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POLITICS

Revealed: France’s funniest politicians and their best ‘jokes’

Politicians' jokes are more usually met with a groan than a laugh, but France's annual prize for political humour has been awarded - here are the zingers judged the best in 2022.

Revealed: France's funniest politicians and their best 'jokes'
French Communist Party National Secretary Fabien Roussel has been voted the funniest in France for a joke about petrol prices. Photo by Thomas SAMSON / AFP

According to the jury on the Press club, Humour et Politique awards, the funniest politician in France is the Communist leader (and 2022 presidential candidate) Fabien Roussel.

His award-winning zinger is: “La station d’essence est le seul endroit en France où celui qui tient le pistolet est aussi celui qui se fait braquer.”

It translates as ‘the petrol station is the only place where the one holding the gun is also the one who is robbed’ – a joke that works much better in French where ‘pistolet’ means both a pistol and the petrol pump. 

On a side note for British readers – Roussel also looks quite a lot like left-wing UK comedian Stewart Lee, so maybe he has funny genes.

Second prize went to ex-president Nicolas Sarkozy with his withering assessment of Valérie Pécresse, the candidate for his old party in the 2022 presidential election, who did extremely badly.

“Ce n’est pas parce que tu achètes de la peinture, une toile et des pinceaux que tu deviens Picasso. Valérie Pécresse, elle a pris mes idées, mon programme et elle a fait 4.8 pourcent”

“It’s not because one buys paints, canvas and brushes that you become Picasso. Valérie Pécresse, she took my ideas, my manifesto and she got 4.8 percent of the vote.”

While these two were jokes – in the loosest sense of the word – the prize can also be awarded to politicians who make people laugh inadvertently, such as last year’s winner Marlène Schiappa who, when announcing plans to ban polygamy, felt the need to tell the French, “On ne va pas s’interdire les plans à trois” – we’re not going to outlaw threesomes.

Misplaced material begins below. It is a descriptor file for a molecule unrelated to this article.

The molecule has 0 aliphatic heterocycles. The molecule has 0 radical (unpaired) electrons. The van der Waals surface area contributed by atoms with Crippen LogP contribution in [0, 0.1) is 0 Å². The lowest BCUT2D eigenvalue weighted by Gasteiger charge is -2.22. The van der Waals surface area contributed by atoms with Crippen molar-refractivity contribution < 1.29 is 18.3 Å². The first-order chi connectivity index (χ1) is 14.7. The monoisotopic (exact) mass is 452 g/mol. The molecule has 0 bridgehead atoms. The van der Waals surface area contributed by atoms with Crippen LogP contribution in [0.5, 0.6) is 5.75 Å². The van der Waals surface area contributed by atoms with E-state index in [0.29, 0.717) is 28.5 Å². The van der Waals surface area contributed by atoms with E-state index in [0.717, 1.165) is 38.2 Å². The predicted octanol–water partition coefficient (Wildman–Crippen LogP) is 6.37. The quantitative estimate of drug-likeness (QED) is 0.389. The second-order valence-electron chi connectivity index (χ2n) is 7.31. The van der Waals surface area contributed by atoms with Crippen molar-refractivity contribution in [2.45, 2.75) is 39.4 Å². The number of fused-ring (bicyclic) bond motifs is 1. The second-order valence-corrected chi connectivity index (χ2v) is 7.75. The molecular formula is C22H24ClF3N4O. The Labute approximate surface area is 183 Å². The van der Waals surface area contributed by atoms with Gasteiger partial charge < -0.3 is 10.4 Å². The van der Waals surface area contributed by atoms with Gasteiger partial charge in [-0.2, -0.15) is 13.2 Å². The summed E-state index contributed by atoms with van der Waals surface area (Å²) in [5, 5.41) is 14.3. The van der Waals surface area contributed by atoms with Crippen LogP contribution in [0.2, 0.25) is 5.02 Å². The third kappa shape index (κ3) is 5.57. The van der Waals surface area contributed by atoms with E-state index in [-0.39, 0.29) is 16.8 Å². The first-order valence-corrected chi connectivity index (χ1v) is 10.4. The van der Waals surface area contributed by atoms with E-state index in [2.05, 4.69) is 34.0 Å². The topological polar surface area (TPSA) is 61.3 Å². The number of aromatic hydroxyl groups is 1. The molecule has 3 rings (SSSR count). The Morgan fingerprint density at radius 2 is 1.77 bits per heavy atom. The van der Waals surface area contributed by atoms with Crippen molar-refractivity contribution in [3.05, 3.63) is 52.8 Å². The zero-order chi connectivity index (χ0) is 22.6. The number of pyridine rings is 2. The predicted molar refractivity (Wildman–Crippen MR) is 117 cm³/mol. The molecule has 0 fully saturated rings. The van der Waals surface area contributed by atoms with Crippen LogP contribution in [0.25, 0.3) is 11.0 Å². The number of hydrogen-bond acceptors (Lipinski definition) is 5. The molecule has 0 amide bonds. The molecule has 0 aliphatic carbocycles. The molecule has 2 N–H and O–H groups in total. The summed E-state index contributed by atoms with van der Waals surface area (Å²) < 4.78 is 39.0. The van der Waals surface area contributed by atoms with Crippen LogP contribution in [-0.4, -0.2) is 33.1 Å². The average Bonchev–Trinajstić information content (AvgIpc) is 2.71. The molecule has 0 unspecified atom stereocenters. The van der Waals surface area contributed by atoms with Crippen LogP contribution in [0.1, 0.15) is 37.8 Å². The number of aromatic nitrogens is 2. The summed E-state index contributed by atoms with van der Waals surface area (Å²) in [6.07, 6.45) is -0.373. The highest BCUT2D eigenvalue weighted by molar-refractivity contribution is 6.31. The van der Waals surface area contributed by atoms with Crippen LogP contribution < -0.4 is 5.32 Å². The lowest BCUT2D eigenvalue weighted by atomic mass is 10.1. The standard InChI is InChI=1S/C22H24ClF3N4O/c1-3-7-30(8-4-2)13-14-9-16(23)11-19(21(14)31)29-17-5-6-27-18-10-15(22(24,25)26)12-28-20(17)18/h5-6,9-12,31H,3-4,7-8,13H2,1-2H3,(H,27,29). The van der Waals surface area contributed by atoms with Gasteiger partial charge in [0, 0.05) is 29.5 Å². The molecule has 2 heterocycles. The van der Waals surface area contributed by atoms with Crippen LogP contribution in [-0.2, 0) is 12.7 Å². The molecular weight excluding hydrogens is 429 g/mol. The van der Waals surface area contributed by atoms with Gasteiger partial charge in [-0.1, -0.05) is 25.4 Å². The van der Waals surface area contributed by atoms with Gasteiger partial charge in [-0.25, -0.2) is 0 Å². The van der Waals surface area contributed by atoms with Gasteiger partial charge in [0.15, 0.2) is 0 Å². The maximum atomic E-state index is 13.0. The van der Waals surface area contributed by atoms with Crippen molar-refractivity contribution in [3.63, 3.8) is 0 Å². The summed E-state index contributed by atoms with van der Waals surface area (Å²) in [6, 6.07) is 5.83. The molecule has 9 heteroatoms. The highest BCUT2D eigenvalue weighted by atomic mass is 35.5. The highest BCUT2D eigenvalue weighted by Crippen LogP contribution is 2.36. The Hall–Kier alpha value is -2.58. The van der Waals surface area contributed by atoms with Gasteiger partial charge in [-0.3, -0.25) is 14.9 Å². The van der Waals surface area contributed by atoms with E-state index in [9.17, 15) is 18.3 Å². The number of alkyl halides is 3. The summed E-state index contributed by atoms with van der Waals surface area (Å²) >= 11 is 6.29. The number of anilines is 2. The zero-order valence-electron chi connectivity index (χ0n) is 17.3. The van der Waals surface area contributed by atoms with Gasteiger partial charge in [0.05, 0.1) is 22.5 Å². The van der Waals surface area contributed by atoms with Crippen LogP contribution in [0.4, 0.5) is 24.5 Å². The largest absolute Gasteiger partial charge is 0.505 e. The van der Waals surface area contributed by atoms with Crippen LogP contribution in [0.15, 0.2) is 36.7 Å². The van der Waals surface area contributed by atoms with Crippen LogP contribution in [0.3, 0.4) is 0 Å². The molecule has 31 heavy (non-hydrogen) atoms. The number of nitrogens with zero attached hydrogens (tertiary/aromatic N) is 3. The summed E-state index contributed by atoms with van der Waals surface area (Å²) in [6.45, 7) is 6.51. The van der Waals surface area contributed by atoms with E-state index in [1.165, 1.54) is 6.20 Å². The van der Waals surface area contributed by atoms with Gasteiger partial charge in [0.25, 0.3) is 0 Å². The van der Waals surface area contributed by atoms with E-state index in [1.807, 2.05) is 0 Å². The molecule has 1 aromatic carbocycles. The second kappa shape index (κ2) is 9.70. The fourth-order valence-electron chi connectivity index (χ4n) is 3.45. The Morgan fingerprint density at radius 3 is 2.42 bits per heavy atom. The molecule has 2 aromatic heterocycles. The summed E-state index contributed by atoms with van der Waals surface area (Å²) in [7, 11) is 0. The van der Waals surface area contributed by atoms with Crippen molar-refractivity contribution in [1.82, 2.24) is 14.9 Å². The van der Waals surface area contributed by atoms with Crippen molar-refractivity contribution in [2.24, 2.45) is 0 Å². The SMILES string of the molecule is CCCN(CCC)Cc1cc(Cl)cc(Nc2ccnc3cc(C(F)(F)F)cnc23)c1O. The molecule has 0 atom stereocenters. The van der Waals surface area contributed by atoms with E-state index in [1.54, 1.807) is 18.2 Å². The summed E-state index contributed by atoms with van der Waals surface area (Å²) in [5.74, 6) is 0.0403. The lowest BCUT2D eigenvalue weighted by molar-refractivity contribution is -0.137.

Here’s the full list of finalists for the funniest political joke of 2022 – somehow we don’t think you’re at risk of split sides with any of these.

Ex-Prime minister Edouard Philippe talking about hard-left leader Jean-Luc Mélenchon: “Il faut une certaine audace pour que quelqu’un qui a été battu à une élection où il était candidat puisse penser qu’il sera élu à une élection où il n’est pas candidat!”

“It takes a certain audacity for someone who was defeated in an election where he was a candidate to think that he will be elected in an election where he is not a candidate!”

Ex-Assemblée nationale president Richard Ferrand: “Elisabeth Borne est formidable mais personne ne le sait.”

“Elisabeth Borne is great but no-one knows it.”

Ex-Macronist MP Thierry Solère: “Mon anatomie fait que si j’ai le cul entre deux chaises, je suis parfaitement assis.”

“My anatomy means that if I have my ass between two chairs, I am perfectly seated.”

Some information that might be useful for this one – the French phrase avoir le cul entre deux chaises (to have your ass between two chairs) is the equivalent of the English ‘falling between two stools’ – ie a person who cannot make up their mind what or who to support. Further information; Solère is a largish bloke.